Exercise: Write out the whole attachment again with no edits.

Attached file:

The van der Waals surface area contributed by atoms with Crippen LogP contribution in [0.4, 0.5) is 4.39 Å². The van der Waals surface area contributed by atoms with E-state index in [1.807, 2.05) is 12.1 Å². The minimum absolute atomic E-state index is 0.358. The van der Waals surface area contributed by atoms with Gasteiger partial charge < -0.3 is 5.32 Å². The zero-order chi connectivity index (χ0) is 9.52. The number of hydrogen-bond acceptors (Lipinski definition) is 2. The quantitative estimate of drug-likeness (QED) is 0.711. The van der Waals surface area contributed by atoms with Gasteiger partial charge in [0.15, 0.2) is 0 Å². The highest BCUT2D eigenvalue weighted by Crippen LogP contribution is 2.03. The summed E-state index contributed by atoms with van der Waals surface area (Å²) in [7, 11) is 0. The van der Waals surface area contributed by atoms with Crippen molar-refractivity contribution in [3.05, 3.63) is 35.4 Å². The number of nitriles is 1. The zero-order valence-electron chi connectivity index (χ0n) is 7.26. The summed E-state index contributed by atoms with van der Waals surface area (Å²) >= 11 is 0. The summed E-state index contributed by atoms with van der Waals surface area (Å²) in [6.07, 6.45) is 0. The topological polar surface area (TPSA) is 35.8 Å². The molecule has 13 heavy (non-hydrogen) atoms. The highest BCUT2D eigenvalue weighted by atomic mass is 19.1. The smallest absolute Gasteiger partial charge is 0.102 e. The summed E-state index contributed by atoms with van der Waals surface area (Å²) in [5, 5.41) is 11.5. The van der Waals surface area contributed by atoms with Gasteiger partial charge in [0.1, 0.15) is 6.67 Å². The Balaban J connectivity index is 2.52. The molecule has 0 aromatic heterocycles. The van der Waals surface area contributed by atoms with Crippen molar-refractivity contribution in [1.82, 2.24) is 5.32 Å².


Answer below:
The van der Waals surface area contributed by atoms with Crippen LogP contribution in [0.4, 0.5) is 4.39 Å². The van der Waals surface area contributed by atoms with E-state index in [1.807, 2.05) is 12.1 Å². The minimum absolute atomic E-state index is 0.358. The van der Waals surface area contributed by atoms with Gasteiger partial charge < -0.3 is 5.32 Å². The zero-order chi connectivity index (χ0) is 9.52. The number of hydrogen-bond acceptors (Lipinski definition) is 2. The quantitative estimate of drug-likeness (QED) is 0.711. The van der Waals surface area contributed by atoms with Gasteiger partial charge in [0.15, 0.2) is 0 Å². The highest BCUT2D eigenvalue weighted by Crippen LogP contribution is 2.03. The summed E-state index contributed by atoms with van der Waals surface area (Å²) in [7, 11) is 0. The van der Waals surface area contributed by atoms with Crippen molar-refractivity contribution in [3.05, 3.63) is 35.4 Å². The number of nitriles is 1. The zero-order valence-electron chi connectivity index (χ0n) is 7.26. The summed E-state index contributed by atoms with van der Waals surface area (Å²) >= 11 is 0. The summed E-state index contributed by atoms with van der Waals surface area (Å²) in [6.07, 6.45) is 0. The topological polar surface area (TPSA) is 35.8 Å². The molecule has 13 heavy (non-hydrogen) atoms. The highest BCUT2D eigenvalue weighted by atomic mass is 19.1. The smallest absolute Gasteiger partial charge is 0.102 e. The summed E-state index contributed by atoms with van der Waals surface area (Å²) in [5, 5.41) is 11.5. The van der Waals surface area contributed by atoms with Gasteiger partial charge in [0.1, 0.15) is 6.67 Å². The Balaban J connectivity index is 2.52. The molecule has 0 aromatic heterocycles. The van der Waals surface area contributed by atoms with Crippen molar-refractivity contribution in [1.82, 2.24) is 5.32 Å².